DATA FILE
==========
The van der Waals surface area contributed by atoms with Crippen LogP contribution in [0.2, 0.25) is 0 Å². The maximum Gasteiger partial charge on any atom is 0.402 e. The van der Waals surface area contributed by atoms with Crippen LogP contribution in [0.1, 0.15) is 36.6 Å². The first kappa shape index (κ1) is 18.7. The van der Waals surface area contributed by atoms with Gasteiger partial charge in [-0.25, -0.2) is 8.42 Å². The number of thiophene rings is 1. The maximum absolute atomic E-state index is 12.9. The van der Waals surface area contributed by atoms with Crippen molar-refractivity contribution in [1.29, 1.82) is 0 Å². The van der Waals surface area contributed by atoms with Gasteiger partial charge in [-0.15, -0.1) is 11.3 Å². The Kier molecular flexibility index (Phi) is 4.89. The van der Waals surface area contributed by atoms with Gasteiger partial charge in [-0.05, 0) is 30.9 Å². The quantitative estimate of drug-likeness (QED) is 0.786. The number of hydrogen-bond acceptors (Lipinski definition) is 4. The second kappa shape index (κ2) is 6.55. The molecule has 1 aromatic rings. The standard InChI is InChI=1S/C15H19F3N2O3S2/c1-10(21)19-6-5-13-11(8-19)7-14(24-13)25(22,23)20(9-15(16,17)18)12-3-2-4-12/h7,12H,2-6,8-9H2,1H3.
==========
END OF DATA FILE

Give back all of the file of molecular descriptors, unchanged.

The van der Waals surface area contributed by atoms with Crippen LogP contribution in [0.2, 0.25) is 0 Å². The maximum Gasteiger partial charge on any atom is 0.402 e. The van der Waals surface area contributed by atoms with Crippen LogP contribution in [0.1, 0.15) is 36.6 Å². The first kappa shape index (κ1) is 18.7. The van der Waals surface area contributed by atoms with Gasteiger partial charge in [-0.25, -0.2) is 8.42 Å². The number of thiophene rings is 1. The maximum absolute atomic E-state index is 12.9. The van der Waals surface area contributed by atoms with Crippen molar-refractivity contribution in [1.29, 1.82) is 0 Å². The van der Waals surface area contributed by atoms with Gasteiger partial charge in [-0.15, -0.1) is 11.3 Å². The Kier molecular flexibility index (Phi) is 4.89. The van der Waals surface area contributed by atoms with Gasteiger partial charge in [-0.05, 0) is 30.9 Å². The quantitative estimate of drug-likeness (QED) is 0.786. The number of hydrogen-bond acceptors (Lipinski definition) is 4. The second kappa shape index (κ2) is 6.55. The molecule has 1 aromatic rings. The standard InChI is InChI=1S/C15H19F3N2O3S2/c1-10(21)19-6-5-13-11(8-19)7-14(24-13)25(22,23)20(9-15(16,17)18)12-3-2-4-12/h7,12H,2-6,8-9H2,1H3.